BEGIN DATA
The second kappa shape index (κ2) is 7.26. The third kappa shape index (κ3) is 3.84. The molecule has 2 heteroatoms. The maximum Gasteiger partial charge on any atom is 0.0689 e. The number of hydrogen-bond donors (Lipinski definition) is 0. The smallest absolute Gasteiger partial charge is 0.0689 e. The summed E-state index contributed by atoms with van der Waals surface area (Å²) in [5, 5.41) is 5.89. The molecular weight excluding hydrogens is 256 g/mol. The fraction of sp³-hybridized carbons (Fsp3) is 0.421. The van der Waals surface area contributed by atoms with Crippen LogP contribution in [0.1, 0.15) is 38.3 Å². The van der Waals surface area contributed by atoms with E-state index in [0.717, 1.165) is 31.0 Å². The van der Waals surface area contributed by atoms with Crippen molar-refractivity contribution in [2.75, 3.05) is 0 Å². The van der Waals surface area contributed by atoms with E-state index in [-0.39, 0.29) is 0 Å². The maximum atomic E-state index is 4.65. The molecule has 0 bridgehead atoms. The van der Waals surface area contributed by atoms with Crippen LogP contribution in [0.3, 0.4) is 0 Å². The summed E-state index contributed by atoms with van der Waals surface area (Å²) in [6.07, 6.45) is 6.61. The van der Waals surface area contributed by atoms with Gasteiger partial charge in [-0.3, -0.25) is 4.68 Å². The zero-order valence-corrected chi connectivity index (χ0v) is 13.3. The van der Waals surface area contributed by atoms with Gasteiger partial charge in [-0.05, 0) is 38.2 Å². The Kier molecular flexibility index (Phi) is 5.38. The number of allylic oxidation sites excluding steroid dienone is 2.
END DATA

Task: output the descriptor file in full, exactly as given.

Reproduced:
The second kappa shape index (κ2) is 7.26. The third kappa shape index (κ3) is 3.84. The molecule has 2 heteroatoms. The maximum Gasteiger partial charge on any atom is 0.0689 e. The number of hydrogen-bond donors (Lipinski definition) is 0. The smallest absolute Gasteiger partial charge is 0.0689 e. The summed E-state index contributed by atoms with van der Waals surface area (Å²) in [5, 5.41) is 5.89. The molecular weight excluding hydrogens is 256 g/mol. The fraction of sp³-hybridized carbons (Fsp3) is 0.421. The van der Waals surface area contributed by atoms with Crippen LogP contribution in [0.1, 0.15) is 38.3 Å². The van der Waals surface area contributed by atoms with E-state index in [0.717, 1.165) is 31.0 Å². The van der Waals surface area contributed by atoms with Crippen molar-refractivity contribution in [2.75, 3.05) is 0 Å². The van der Waals surface area contributed by atoms with E-state index in [-0.39, 0.29) is 0 Å². The maximum atomic E-state index is 4.65. The molecule has 0 bridgehead atoms. The van der Waals surface area contributed by atoms with Crippen LogP contribution in [0.3, 0.4) is 0 Å². The summed E-state index contributed by atoms with van der Waals surface area (Å²) in [6.07, 6.45) is 6.61. The van der Waals surface area contributed by atoms with Gasteiger partial charge in [-0.3, -0.25) is 4.68 Å². The zero-order valence-corrected chi connectivity index (χ0v) is 13.3. The van der Waals surface area contributed by atoms with Gasteiger partial charge in [-0.05, 0) is 38.2 Å². The Kier molecular flexibility index (Phi) is 5.38. The number of allylic oxidation sites excluding steroid dienone is 2.